On the flip side, this manual unit took a long time to sharpen a fresh pencil. Additionally, the filings bin is small, and since it's opaque, you can only check its fullness by unscrewing the lid. That said, the STAEDTLER will handle a variety of lead types (including color, and, to a lesser degree, charcoal) and pencil shapes (including triangular).
Why You Should Trust Us
Senior Research Analyst Austin Palmer has been testing consumer goods for the better part of a decade. He often uses a number two pencil to draw out his testing schematics and tools, as well as to take his extensive notes. He knows the value of a sharp pencil and a well-designed sharpening machine. Augmenting Austin's experience is Senior Review Editor Nick Miley. In his previous career as a dendrochronologist, he spent many an hour staring through a microscope at tree cores marking out rings narrow enough to barely accommodate a single dot with a pencil. He appreciates the value of a fine point pencil.
Our team's analysis of pencil sharpeners was straightforward but exhaustive. We sharpened every kind of pencil commonly available and rated the machines on their performance. Namely, these were round, hexagonal, and triangular-shaped pencils with lead types of graphite, color, and charcoal. We rated the machines on the range of diameters they could accommodate as well. Perhaps most importantly, we delved into the convenience features that each machine offered. For example, we timed how long it took to sharpen a standard pencil, how much noise the machine produced, and whether the blade included an auto-stop mechanism to prevent over-sharpening.
Analysis and Test Results
Our analysis of pencil sharpeners relies on four metrics to examine all aspects of a good pencil sharpener. Specifically, these are convenience, lead type, pencil diameter, and shape, as well as sharpness and point type. Under each of these broad categories were carefully designed tests to provide a full understanding of each machine and who it will best suit. For the details of each metric and the machines that performed best, please continue reading.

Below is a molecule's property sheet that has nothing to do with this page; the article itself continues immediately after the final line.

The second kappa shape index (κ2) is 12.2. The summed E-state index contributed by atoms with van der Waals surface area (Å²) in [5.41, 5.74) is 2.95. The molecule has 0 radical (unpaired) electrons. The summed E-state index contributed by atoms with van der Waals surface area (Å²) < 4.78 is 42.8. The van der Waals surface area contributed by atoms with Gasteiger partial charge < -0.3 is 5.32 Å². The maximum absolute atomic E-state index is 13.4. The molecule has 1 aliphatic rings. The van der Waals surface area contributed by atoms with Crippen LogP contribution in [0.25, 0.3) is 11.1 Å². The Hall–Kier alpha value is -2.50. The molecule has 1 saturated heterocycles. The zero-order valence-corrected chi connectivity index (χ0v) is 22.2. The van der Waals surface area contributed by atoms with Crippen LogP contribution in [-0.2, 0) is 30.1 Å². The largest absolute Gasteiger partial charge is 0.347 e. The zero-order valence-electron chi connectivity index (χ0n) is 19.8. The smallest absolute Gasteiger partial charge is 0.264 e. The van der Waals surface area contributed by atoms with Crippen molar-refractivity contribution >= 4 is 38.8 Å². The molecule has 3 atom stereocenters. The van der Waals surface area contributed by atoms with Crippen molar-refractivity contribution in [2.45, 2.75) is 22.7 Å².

Admittedly, convenience is not a self-explanatory category title. For our purposes, it covers aspects of sharpeners such as the number of hands needed to operate the machine, how noisy it is when sharpening a new pencil, how long it takes to bring a new pencil to a point, and the size of the shavings bin. Additionally, we looked at whether the machine has an auto-stop to prevent over-sharpening, what kind of blade it uses, and whether replacement parts are available. Without a doubt, the electric X-ACTO School Pro is the most convenient of all the sharpeners reviewed here. It has a "fly away" blade that never oversharpens, a large filings bin that limits trips to the wastebasket, and it isn't overly noisy or slow in its work. Moreover, the manufacturer offers replacement parts for purchase if the need arises.
Alternatively, if you need a sharpener on the go, a desktop machine won't be convenient at all. If this is your situation, then have a look at both the KUM Long Point and the Toolsand Electric Pencil Sharpener. Both units are travel-sized and offer a fair amount of flexibility to sharpen different pencil types. The Toolsand is unique in that it is both manual and battery-powered. For added convenience, it comes with an extra blade and batteries.